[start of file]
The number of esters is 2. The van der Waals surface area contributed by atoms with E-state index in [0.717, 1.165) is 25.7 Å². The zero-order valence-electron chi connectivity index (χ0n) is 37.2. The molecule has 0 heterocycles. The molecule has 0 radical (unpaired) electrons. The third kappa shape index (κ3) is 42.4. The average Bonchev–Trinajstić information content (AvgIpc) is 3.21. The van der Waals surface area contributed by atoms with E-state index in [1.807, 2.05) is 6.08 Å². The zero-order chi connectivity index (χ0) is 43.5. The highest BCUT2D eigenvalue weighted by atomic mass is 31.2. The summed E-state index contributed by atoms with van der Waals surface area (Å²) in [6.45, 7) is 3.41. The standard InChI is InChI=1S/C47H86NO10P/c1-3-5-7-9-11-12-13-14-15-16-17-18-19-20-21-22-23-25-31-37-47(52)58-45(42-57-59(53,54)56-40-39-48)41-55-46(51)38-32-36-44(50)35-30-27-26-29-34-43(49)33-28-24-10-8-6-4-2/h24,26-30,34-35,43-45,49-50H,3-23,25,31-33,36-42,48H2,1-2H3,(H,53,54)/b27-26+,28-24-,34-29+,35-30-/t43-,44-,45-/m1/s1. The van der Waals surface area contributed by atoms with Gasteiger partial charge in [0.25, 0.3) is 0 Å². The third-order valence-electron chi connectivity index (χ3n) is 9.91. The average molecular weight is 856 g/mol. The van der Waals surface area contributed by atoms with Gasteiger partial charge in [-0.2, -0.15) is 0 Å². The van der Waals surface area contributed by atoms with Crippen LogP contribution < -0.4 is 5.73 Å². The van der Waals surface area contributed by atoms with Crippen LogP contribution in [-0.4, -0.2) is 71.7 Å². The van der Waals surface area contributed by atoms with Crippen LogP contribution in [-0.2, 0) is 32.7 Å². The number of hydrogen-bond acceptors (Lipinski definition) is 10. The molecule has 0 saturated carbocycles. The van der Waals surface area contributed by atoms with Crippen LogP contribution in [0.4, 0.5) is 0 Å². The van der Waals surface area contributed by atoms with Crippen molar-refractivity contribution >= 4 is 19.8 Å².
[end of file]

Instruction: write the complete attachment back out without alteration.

The number of esters is 2. The van der Waals surface area contributed by atoms with E-state index in [0.717, 1.165) is 25.7 Å². The zero-order valence-electron chi connectivity index (χ0n) is 37.2. The molecule has 0 heterocycles. The molecule has 0 radical (unpaired) electrons. The third kappa shape index (κ3) is 42.4. The average Bonchev–Trinajstić information content (AvgIpc) is 3.21. The van der Waals surface area contributed by atoms with E-state index in [1.807, 2.05) is 6.08 Å². The zero-order chi connectivity index (χ0) is 43.5. The highest BCUT2D eigenvalue weighted by atomic mass is 31.2. The summed E-state index contributed by atoms with van der Waals surface area (Å²) in [6.45, 7) is 3.41. The standard InChI is InChI=1S/C47H86NO10P/c1-3-5-7-9-11-12-13-14-15-16-17-18-19-20-21-22-23-25-31-37-47(52)58-45(42-57-59(53,54)56-40-39-48)41-55-46(51)38-32-36-44(50)35-30-27-26-29-34-43(49)33-28-24-10-8-6-4-2/h24,26-30,34-35,43-45,49-50H,3-23,25,31-33,36-42,48H2,1-2H3,(H,53,54)/b27-26+,28-24-,34-29+,35-30-/t43-,44-,45-/m1/s1. The van der Waals surface area contributed by atoms with Gasteiger partial charge in [0.25, 0.3) is 0 Å². The third-order valence-electron chi connectivity index (χ3n) is 9.91. The average molecular weight is 856 g/mol. The van der Waals surface area contributed by atoms with Gasteiger partial charge in [-0.2, -0.15) is 0 Å². The van der Waals surface area contributed by atoms with Crippen LogP contribution < -0.4 is 5.73 Å². The van der Waals surface area contributed by atoms with Crippen LogP contribution in [-0.4, -0.2) is 71.7 Å². The van der Waals surface area contributed by atoms with Crippen LogP contribution in [-0.2, 0) is 32.7 Å². The number of hydrogen-bond acceptors (Lipinski definition) is 10. The molecule has 0 saturated carbocycles. The van der Waals surface area contributed by atoms with Crippen LogP contribution in [0.4, 0.5) is 0 Å². The van der Waals surface area contributed by atoms with Crippen molar-refractivity contribution >= 4 is 19.8 Å².